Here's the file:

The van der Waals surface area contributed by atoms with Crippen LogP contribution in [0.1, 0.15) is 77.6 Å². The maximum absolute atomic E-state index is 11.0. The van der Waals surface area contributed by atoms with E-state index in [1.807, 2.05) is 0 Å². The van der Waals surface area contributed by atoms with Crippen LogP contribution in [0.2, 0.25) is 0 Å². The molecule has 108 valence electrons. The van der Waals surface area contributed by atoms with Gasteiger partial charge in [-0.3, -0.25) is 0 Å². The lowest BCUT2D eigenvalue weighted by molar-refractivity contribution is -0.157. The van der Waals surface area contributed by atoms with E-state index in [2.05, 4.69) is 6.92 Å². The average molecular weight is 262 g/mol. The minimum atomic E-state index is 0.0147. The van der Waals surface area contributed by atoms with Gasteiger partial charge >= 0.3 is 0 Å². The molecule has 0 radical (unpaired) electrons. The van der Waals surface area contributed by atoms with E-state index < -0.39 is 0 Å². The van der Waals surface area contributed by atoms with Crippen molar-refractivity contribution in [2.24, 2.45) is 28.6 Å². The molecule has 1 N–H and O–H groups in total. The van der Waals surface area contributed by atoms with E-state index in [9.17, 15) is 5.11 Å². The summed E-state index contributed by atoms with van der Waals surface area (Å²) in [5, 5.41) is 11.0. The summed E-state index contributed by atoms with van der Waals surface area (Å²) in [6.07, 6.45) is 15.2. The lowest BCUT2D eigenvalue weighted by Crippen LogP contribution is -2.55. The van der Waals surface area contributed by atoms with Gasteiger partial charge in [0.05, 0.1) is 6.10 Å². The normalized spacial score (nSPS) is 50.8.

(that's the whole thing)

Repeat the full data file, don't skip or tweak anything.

The van der Waals surface area contributed by atoms with Crippen LogP contribution in [0.1, 0.15) is 77.6 Å². The maximum absolute atomic E-state index is 11.0. The van der Waals surface area contributed by atoms with E-state index in [1.807, 2.05) is 0 Å². The van der Waals surface area contributed by atoms with Crippen LogP contribution in [0.2, 0.25) is 0 Å². The molecule has 108 valence electrons. The van der Waals surface area contributed by atoms with Gasteiger partial charge in [-0.3, -0.25) is 0 Å². The lowest BCUT2D eigenvalue weighted by molar-refractivity contribution is -0.157. The van der Waals surface area contributed by atoms with E-state index in [2.05, 4.69) is 6.92 Å². The average molecular weight is 262 g/mol. The minimum atomic E-state index is 0.0147. The van der Waals surface area contributed by atoms with Gasteiger partial charge >= 0.3 is 0 Å². The molecule has 0 radical (unpaired) electrons. The van der Waals surface area contributed by atoms with E-state index < -0.39 is 0 Å². The van der Waals surface area contributed by atoms with Crippen molar-refractivity contribution in [2.24, 2.45) is 28.6 Å². The molecule has 1 N–H and O–H groups in total. The van der Waals surface area contributed by atoms with E-state index in [9.17, 15) is 5.11 Å². The summed E-state index contributed by atoms with van der Waals surface area (Å²) in [5, 5.41) is 11.0. The summed E-state index contributed by atoms with van der Waals surface area (Å²) in [6.07, 6.45) is 15.2. The lowest BCUT2D eigenvalue weighted by Crippen LogP contribution is -2.55. The van der Waals surface area contributed by atoms with Gasteiger partial charge in [0.05, 0.1) is 6.10 Å². The normalized spacial score (nSPS) is 50.8.